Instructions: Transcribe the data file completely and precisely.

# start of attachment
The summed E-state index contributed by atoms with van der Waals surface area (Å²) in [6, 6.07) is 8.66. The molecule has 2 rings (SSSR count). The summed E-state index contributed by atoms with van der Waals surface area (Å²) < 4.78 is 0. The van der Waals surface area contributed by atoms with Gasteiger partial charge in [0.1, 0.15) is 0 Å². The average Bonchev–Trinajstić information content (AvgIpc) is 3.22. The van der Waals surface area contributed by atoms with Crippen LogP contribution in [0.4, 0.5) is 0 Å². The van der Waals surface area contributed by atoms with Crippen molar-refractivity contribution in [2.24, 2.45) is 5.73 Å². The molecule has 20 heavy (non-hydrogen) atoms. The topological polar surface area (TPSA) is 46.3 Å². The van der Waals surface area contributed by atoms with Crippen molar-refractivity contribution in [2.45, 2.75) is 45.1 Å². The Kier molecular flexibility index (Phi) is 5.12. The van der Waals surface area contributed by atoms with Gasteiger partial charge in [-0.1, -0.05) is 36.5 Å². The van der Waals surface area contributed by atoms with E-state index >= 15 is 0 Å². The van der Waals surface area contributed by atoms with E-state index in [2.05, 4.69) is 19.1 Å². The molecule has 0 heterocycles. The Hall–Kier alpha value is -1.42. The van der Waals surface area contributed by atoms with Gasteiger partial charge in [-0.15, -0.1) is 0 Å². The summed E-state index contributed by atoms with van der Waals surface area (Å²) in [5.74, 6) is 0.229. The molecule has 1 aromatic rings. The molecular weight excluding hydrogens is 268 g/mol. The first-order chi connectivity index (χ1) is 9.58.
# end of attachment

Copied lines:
The summed E-state index contributed by atoms with van der Waals surface area (Å²) in [6, 6.07) is 8.66. The molecule has 2 rings (SSSR count). The summed E-state index contributed by atoms with van der Waals surface area (Å²) < 4.78 is 0. The van der Waals surface area contributed by atoms with Gasteiger partial charge in [0.1, 0.15) is 0 Å². The average Bonchev–Trinajstić information content (AvgIpc) is 3.22. The van der Waals surface area contributed by atoms with Crippen LogP contribution in [0.4, 0.5) is 0 Å². The van der Waals surface area contributed by atoms with Crippen molar-refractivity contribution in [2.24, 2.45) is 5.73 Å². The molecule has 20 heavy (non-hydrogen) atoms. The topological polar surface area (TPSA) is 46.3 Å². The van der Waals surface area contributed by atoms with Crippen molar-refractivity contribution in [2.45, 2.75) is 45.1 Å². The Kier molecular flexibility index (Phi) is 5.12. The van der Waals surface area contributed by atoms with Gasteiger partial charge in [-0.1, -0.05) is 36.5 Å². The van der Waals surface area contributed by atoms with E-state index >= 15 is 0 Å². The van der Waals surface area contributed by atoms with E-state index in [2.05, 4.69) is 19.1 Å². The molecule has 0 heterocycles. The Hall–Kier alpha value is -1.42. The van der Waals surface area contributed by atoms with Gasteiger partial charge in [-0.15, -0.1) is 0 Å². The summed E-state index contributed by atoms with van der Waals surface area (Å²) in [5.74, 6) is 0.229. The molecule has 1 aromatic rings. The molecular weight excluding hydrogens is 268 g/mol. The first-order chi connectivity index (χ1) is 9.58.